We all love to teach our dogs tricks. Some are frivolous like “play dead” and some are important, like going potty only when outdoors. There are other tricks to teach our furry friends that could save their lives. Whether it’s to keep Fido from being hit by a car or getting into a fight, these 12 tricks are intended as building blocks, steps toward a therefore safe and obedient dog. Not every trick will be necessary for your particular pooch and you might have your own customized tricks created to keep your dog safe– after all our dogs are individuals and our relationships with them are multi-layered. These top 12 tricks are a great place to start picking and choosing what is needed to create a safety net of good behavior for you and your dog.How To Teach A Dog To Come When Called
Best Tricks To Teach Your Dog
” Sit” is one of the most basic tricks we can teach our dogs. When a dog is in a “sit” position, he knows he is meant to stay sitting until you say otherwise.
2. Lie Down
A down position is one of increased vulnerability, so if your dog is getting too rambunctious around other dogs or is too wound up in a certain situation and simply needs to mellow out, a “lie down” command gives him an opportunity to calm down and remember his human is the one who is in control. Both the sit and lie down commands are excellent for bringing a boisterous dog back down to earth before a situation escalates out of control– such as when other dogs are around that might spark a fight, small children might get hurt, or other attention-grabbers pull your dog’s focus away from you.
This one is a bit redundant. After all, if you put a dog in a sit or down position, then he shouldn’t need a “stay” command since he should remain in a sit or down until released. The “stay” command works kind of like a security blanket for both owner and dog– this way everyone knows that the expectation is that the dog isn’t going to move for a while, no matter where you are located, even if that means you are out of sight. And this can be a truly lifesaving command if you need a dog to stay put when there is car traffic or anything happening where a dog moving around could mean he gets injured. For the photo above, I ‘d never have just said “sit” and crossed an intersection. I want my dog to know he isn’t to move until I say so and it may be awhile. “Stay” ensures that.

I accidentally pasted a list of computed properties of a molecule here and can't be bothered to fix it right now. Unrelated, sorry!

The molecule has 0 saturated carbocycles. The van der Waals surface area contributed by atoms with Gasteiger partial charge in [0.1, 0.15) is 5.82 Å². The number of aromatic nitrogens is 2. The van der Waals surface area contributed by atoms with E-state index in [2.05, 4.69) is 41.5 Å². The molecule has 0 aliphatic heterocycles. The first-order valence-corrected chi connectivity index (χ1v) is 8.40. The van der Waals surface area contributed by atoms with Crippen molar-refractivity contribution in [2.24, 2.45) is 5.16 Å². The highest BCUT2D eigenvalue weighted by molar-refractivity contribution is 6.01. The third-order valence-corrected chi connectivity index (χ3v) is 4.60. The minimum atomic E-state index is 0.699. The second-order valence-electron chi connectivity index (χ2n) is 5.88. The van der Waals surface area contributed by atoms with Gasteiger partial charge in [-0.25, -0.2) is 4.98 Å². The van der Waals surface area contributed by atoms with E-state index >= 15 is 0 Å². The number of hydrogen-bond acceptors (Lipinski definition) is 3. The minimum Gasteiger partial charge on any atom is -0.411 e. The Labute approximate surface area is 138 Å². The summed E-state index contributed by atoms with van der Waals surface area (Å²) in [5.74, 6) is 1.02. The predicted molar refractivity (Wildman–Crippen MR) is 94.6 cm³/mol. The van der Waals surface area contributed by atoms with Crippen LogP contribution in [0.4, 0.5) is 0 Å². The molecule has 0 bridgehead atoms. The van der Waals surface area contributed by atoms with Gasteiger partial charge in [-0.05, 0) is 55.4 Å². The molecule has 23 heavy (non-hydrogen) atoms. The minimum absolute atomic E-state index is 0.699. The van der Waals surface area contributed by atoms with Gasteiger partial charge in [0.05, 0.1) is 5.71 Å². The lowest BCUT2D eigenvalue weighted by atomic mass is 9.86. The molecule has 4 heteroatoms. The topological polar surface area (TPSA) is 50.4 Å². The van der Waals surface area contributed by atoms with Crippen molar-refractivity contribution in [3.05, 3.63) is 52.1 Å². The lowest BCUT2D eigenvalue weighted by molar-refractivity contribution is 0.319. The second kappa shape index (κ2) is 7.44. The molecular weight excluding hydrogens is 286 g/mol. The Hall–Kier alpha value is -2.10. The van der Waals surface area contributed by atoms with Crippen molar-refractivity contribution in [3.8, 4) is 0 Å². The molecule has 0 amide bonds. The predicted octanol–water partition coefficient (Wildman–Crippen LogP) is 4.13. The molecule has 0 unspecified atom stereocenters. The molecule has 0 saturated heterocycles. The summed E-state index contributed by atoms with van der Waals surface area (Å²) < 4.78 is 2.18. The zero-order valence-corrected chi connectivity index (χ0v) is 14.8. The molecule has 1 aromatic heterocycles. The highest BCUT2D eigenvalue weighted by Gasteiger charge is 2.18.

Knowing that your dog will return to your side without fail in any situation is a big part of ensuring he will be safe. When a dog is distracted, or knows that you are much more boring than whatever trouble he is getting into, then getting him to come when called is a challenge. There are different ways to approach it, depending on a dog’s personality, but the best way to make sure your dog beelines back to you when you call is to give him the most amazing treat he can possibly imagine every time he comes back to your side.
5. Your Name Is the Most Exciting Word in the World
To humans, names are really important. It is embedded in us to use someone’s name to get their attention. Why bother fighting against that compulsion to say a name when needing your dog’s attention? But if it works for us to say the name, we need to make sure it works for the dog to hear his name. Teaching a dog to love his name sets the foundation for everything else in your relationship as it creates a level of trust as well as willingness to learn more tricks. When out and about, and it can also be a lifesaver. For instance, if a dog is reactive to other dogs while on leash and his attention begins to zero in on a dog walking toward you on the street, you can say your dog’s name to bring his attention back to you. You can give him other commands or treats until the other dog has passed. You avoid conflict, and you etch away at that reactivity since your dog will realize that keeping his attention on you is much more rewarding than getting freaked out by that strange dog ahead. You now have an invaluable tool that can be used in situations from busy streets to chaotic dog parks to finding a dog that has wandered off out of sight.